West Virginia’s first taste in a major bowl was bitter
After slamming North Carolina State, 61-0, to complete the 1953 season, West Virginia was invited to the Sugar Bowl in New Orleans. The record was 8-1-0 with the wins against major opponents coming over Pittsburgh, Penn State, Virginia Tech and the steamrolled Wolfpack. The lone loss came after the Mountaineers were 7-0-0 and that was a 20-14 defeat in Morgantown before 32,000 fans at old Mountaineer Field.
The Associated Press ranked the Mountaineers 10th in its final pre-bowl poll. The Sugar Bowl selected Coach Bobby Dodd’s quick-hitting Yellowjackets to be WVU’s opponent. The ‘Jackets had already played 11 games, going 8-2-1 versus their mostly Southeastern Conference foes. Dodd’s reputation had been furthered by his “Pony Backfield” of smallish running backs led by Leon “Stumpy” Hardeman, Billy Teas and Glenn Turner. Teas was the largest of the threesome at 5-foot-11 and 155 pounds.
The site of the Sugar Bowl was cavernous Tulane Stadium, a true bowl-shaped structure that held just over 80,000 people.
Tulane Stadium is gone now, having been demolished in 1979 — 26 years after many neutral observers would say the Mountaineers had been demolished by the quicksilver Yellowjackets.
The two teams were the complete opposites in terms of personnel.
Georgia Tech had starting linemen that weighed 170 pounds. West Virginia had running back Joe Marconi listed at 6-foot-2 and 225 pounds as well as tackle Bruce Bosley (6-feet-2, 241), linebacker/guard Sam Huff (6-foot-1, 230) and lineman Jerry Cooper (6-foot-3, 270).
It would be a classic confrontation between a much smaller, much quicker and versatile group of Yellowjackets going against Art “Pappy” Lewis and his bludgeoning offense that sent Marconi, Bobby Moss and Tom Allman straight at the smaller defense they would encounter.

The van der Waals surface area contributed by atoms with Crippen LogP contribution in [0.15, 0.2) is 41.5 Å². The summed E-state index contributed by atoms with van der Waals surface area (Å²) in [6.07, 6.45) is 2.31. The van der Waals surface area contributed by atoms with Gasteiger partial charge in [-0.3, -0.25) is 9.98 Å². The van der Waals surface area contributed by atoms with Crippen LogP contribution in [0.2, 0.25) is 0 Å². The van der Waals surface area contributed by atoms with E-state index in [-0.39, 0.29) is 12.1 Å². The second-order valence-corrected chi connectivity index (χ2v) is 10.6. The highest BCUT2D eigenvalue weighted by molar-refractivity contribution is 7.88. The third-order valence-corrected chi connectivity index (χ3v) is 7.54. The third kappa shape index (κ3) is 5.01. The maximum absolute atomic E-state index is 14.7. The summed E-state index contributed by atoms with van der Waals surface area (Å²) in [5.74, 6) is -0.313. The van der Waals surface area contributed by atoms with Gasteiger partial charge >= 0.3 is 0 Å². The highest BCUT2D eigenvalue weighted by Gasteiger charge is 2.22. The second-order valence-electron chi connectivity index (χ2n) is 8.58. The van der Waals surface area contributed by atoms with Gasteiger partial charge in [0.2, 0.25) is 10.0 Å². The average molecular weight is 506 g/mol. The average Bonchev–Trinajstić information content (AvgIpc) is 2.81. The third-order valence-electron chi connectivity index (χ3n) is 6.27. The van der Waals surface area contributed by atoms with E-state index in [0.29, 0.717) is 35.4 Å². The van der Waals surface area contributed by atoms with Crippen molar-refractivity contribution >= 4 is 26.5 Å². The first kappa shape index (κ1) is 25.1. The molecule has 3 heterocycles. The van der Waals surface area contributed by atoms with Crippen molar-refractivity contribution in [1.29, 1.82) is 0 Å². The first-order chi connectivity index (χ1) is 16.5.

Fred Wyant was West Virginia’s quarterback. He would not want to remember his January 1, 1954 Sugar Bowl performance. Wyant lost two fumbles . . . and the Mountaineers had six turnovers against Georgia Tech’s two turnovers.
A crowd of over 71,000 was blessed with a sunny afternoon and reasonable temperatures as the Queen City tried to recover from its New Year’s Eve experiences along the French Quarter and the other hundreds of watering holes the city was famous for showing its tourists.
None of Georgia Tech’s three quarterbacks — Pepper Rodgers, 6-foot-3, 215-pound Wade Mitchell or Bill Brigman had passed for even 400 yards for the entire season of 11 games.
Dodd ran his ponies from the standard T-formation, but did have some option sweeps for his quarterbacks and Hardeman and Teas.
West Virginia ran between the tackles and behind its massive-for-day linemen.
Rodgers would have the game of his life — even including his days at Atlanta’s Brown High School where he helped the Johnny Rebs to the city championship.